Homeodomain proteins play critical roles during development in cell fate determination and proliferation, but few studies have defined gene regulatory networks for this class of transcription factors in differentiated cells. Using a lacZ-knock-in strategy to ablate Nkx6-2, we find that the Nkx6-2 promoter is active embryonically in neuroblasts and postnatally in oligodendrocytes. In addition to neurological deficits, we find widespread ultrastructural abnormalities in CNS white matter and aberrant expression of three genes encoding a paranodal microtubule destabilizing protein, stathmin 1, and the paranodal cell adhesion molecules neurofascin and contactin. The involvement of these downstream proteins in cytoskeletal function and cell adhesion reveals mechanisms whereby Nkx6-2 directly or indirectly regulates axon- glial interactions at myelin paranodes. Nkx6-2 does not appear to be the central regulator of axoglial junction assembly; nonetheless, our data constitute the first evidence of such a regulatory network and provide novel insights into the mechanism and effector molecules that are involved.
For more than a century, motor and sensory functions in the CNS have been known to depend on intimate relationships between neurons and oligodendroglia (Ramon y Cajal, 1899). From an electrophysiological standpoint, the most important aspect of this interaction is the assembly and maintenance of heterotypic, adhesive junctions between axons and myelin sheaths (Koles and Rasminsky, 1972). These axoglial junctions, composed of neuronal and oligodendroglial components, serve several essential functions: they flank and define nodes of Ranvier, they impede the movement of interstitial ions and other molecules into the periaxonal space, and they compartmentalize the axolemma into at least three distinct subdomains: nodes of Ranvier, paranodes, and juxtaparanodes (for review, see Arroyo et al., 2001; Bhat, 2003; Salzer, 2003).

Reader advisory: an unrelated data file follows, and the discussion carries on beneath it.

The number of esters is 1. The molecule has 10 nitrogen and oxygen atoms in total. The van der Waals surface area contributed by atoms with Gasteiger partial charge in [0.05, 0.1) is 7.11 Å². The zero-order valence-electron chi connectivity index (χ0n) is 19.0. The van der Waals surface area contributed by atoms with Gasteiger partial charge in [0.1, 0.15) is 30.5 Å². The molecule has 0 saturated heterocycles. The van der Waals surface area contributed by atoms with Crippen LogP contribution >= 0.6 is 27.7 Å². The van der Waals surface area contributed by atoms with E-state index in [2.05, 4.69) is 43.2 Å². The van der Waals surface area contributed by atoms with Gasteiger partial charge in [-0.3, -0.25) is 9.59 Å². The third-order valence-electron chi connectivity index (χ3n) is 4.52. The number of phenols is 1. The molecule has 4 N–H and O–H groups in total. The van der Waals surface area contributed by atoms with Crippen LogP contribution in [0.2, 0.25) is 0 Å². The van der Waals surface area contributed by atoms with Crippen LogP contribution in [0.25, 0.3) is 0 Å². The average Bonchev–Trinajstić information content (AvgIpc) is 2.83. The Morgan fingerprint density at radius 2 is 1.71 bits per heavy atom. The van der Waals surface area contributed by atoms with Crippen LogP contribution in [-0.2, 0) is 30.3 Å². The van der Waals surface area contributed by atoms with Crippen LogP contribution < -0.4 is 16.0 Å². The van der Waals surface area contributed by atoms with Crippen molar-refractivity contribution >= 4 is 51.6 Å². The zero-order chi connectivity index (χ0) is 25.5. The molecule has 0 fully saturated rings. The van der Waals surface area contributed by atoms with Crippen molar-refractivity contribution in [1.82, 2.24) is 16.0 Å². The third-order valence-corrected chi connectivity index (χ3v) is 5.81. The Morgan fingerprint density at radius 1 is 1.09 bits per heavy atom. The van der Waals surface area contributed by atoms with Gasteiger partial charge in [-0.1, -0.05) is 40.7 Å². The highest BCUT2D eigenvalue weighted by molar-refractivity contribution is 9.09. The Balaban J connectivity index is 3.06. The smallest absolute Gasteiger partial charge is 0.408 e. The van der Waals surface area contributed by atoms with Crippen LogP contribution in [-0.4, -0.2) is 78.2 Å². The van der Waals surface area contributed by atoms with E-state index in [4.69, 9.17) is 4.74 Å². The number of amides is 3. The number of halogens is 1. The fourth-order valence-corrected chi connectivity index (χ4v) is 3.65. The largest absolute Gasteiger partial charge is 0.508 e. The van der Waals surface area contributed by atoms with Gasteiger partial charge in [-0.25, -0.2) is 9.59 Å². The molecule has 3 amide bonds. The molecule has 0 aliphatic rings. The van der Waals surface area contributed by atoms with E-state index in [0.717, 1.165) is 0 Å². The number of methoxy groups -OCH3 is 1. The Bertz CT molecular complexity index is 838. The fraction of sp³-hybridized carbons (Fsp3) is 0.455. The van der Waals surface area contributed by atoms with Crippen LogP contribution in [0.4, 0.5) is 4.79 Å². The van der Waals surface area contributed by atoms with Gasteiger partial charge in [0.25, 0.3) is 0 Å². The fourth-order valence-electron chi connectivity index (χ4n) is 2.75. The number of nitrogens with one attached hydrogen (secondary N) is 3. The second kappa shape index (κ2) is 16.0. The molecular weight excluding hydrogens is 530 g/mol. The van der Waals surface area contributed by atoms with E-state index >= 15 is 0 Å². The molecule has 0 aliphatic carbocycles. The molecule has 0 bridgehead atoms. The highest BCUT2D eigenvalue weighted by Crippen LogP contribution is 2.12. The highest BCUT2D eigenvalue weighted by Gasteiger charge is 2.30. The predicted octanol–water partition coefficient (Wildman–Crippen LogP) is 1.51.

Until recently, the composition of axoglial junctions has been essentially unknown. Mutations in model organisms (for review, see Girault and Peles, 2002; Bhat, 2003; Salzer, 2003) have demonstrated structural components of axoglial junctions, including the cell adhesion molecules caspr and contactin expressed by neurons, the cell adhesion molecule neurofascin 155 (NF155; the 155 kDa isoform), and possibly glycolipids, expressed by oligodendrocytes. Contactin is also expressed by oligodendrocytes, and neurofascin (NF186) is also expressed by neurons. In contrast, transcriptional regulation of axoglial junction components is completely unknown. Several transacting protein families are expressed by oligodendrocytes, including Yin Yang 1 (YY1), Olig, Sox, and Nkx homeodomain proteins (Awatramani et al., 1997; Berndt et al., 2001; Lu et al., 2002; Stolt et al., 2004). The downstream targets of these transcription factors are almost completely unknown in oligodendrocytes, and any one or a combination could conceivably regulate the synthesis of axoglial junction components.